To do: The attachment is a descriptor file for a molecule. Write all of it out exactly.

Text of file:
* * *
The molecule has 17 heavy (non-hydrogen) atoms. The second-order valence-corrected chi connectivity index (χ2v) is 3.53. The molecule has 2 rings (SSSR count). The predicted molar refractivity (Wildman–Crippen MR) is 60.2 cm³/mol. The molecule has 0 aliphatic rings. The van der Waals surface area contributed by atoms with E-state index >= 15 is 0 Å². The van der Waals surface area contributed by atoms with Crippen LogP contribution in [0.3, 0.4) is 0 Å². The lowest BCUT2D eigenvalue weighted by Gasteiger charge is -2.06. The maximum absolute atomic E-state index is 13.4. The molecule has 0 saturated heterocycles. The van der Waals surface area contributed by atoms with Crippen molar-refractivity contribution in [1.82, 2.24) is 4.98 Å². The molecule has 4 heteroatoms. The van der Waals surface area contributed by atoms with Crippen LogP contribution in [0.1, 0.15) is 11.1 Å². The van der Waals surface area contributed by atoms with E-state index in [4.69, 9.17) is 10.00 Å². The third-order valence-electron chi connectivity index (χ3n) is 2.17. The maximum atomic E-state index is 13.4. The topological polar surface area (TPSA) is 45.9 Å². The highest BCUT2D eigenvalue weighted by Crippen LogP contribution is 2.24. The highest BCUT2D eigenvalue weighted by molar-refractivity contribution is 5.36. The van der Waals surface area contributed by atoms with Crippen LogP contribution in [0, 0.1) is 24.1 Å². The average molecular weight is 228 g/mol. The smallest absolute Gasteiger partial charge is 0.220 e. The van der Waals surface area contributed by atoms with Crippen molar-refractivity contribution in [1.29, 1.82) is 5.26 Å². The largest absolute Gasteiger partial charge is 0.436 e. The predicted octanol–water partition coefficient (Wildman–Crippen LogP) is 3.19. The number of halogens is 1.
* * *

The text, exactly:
The molecule has 17 heavy (non-hydrogen) atoms. The second-order valence-corrected chi connectivity index (χ2v) is 3.53. The molecule has 2 rings (SSSR count). The predicted molar refractivity (Wildman–Crippen MR) is 60.2 cm³/mol. The molecule has 0 aliphatic rings. The van der Waals surface area contributed by atoms with E-state index >= 15 is 0 Å². The van der Waals surface area contributed by atoms with Crippen LogP contribution in [0.3, 0.4) is 0 Å². The lowest BCUT2D eigenvalue weighted by Gasteiger charge is -2.06. The maximum absolute atomic E-state index is 13.4. The molecule has 0 saturated heterocycles. The van der Waals surface area contributed by atoms with Crippen molar-refractivity contribution in [1.82, 2.24) is 4.98 Å². The molecule has 4 heteroatoms. The van der Waals surface area contributed by atoms with Crippen LogP contribution in [0.1, 0.15) is 11.1 Å². The van der Waals surface area contributed by atoms with E-state index in [4.69, 9.17) is 10.00 Å². The third-order valence-electron chi connectivity index (χ3n) is 2.17. The maximum atomic E-state index is 13.4. The topological polar surface area (TPSA) is 45.9 Å². The highest BCUT2D eigenvalue weighted by Crippen LogP contribution is 2.24. The highest BCUT2D eigenvalue weighted by molar-refractivity contribution is 5.36. The van der Waals surface area contributed by atoms with Crippen LogP contribution in [0, 0.1) is 24.1 Å². The average molecular weight is 228 g/mol. The smallest absolute Gasteiger partial charge is 0.220 e. The van der Waals surface area contributed by atoms with Crippen molar-refractivity contribution in [1.29, 1.82) is 5.26 Å². The largest absolute Gasteiger partial charge is 0.436 e. The predicted octanol–water partition coefficient (Wildman–Crippen LogP) is 3.19. The number of halogens is 1.